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9 Principles that Will Set Your Business up for Success in 2019

9 Principles that Will Set Your Business up for Success in 2019

As we pass from one year to the next, it is always exciting to close the book on another year of business and to look forward, with anticipation and excitement, on what is to come. The hope of setting new goals and laying out a plan to achieve them fuels the competitive spirit.

 
These plans do not simply come to fruition because the goals were set. They are a product of an organization’s values. Below are the top nine principles that I believe will set your business up for success in 2019.

  • Thinking Forward – Organizations need to focus on identifying and solving problems by being creative and using innovative tools as a way to differentiate themselves from their competitors. In addition, they need to consistently work at communicating their business goals to their team members, so that everyone understands how their role fits into the overall goals of the organization. Jim Collins in his groundbreaking book, Good to Great grasps this concept when he states, “greatness is not a function of circumstance. Greatness, it turns out, is largely a matter of conscious choice, and discipline.”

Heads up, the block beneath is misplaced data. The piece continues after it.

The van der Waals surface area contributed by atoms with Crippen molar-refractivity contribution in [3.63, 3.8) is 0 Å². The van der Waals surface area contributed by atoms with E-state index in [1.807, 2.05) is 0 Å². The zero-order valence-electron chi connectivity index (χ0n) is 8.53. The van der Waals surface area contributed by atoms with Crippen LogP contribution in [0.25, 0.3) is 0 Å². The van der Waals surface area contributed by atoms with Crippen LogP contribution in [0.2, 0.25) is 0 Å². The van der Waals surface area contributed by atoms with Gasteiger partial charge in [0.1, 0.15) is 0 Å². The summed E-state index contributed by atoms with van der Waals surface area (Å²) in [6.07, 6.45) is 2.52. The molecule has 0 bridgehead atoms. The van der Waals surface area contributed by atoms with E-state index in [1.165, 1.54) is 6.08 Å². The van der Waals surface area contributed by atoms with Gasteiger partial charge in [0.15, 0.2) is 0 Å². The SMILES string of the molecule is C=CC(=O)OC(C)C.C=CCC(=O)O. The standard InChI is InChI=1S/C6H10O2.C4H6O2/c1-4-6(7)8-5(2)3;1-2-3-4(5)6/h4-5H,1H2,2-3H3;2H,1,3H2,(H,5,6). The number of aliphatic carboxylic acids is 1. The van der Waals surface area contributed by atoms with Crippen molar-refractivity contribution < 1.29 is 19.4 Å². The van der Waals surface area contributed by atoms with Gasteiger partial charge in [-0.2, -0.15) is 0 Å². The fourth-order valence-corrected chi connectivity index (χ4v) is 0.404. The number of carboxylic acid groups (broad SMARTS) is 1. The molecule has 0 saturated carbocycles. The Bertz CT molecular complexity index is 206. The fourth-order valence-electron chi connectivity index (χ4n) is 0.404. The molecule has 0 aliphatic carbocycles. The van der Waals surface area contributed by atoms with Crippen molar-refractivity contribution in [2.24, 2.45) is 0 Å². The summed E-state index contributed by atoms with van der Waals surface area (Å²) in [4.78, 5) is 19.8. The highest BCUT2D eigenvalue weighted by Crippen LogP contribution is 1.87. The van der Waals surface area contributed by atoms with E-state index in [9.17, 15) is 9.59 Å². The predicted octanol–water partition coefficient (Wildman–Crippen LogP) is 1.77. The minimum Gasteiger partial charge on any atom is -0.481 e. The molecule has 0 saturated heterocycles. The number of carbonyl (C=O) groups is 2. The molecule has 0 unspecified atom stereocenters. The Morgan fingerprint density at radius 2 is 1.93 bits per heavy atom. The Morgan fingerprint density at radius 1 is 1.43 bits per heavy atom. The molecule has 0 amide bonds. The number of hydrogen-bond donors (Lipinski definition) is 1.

• Driving Results – Businesses are flush with data that needs to be understood if they are to set and accomplish performance goals, achieve anticipated returns on investments, and deliver value to their clients and employees. If everyone focused on making each other better, they would greatly improve their ability to drive the results needed to succeed. In his book, First, Break All the Rules, Marcus Buckingham states, “in most cases, no matter what it is, if you measure it and reward it, people will try to excel at it.”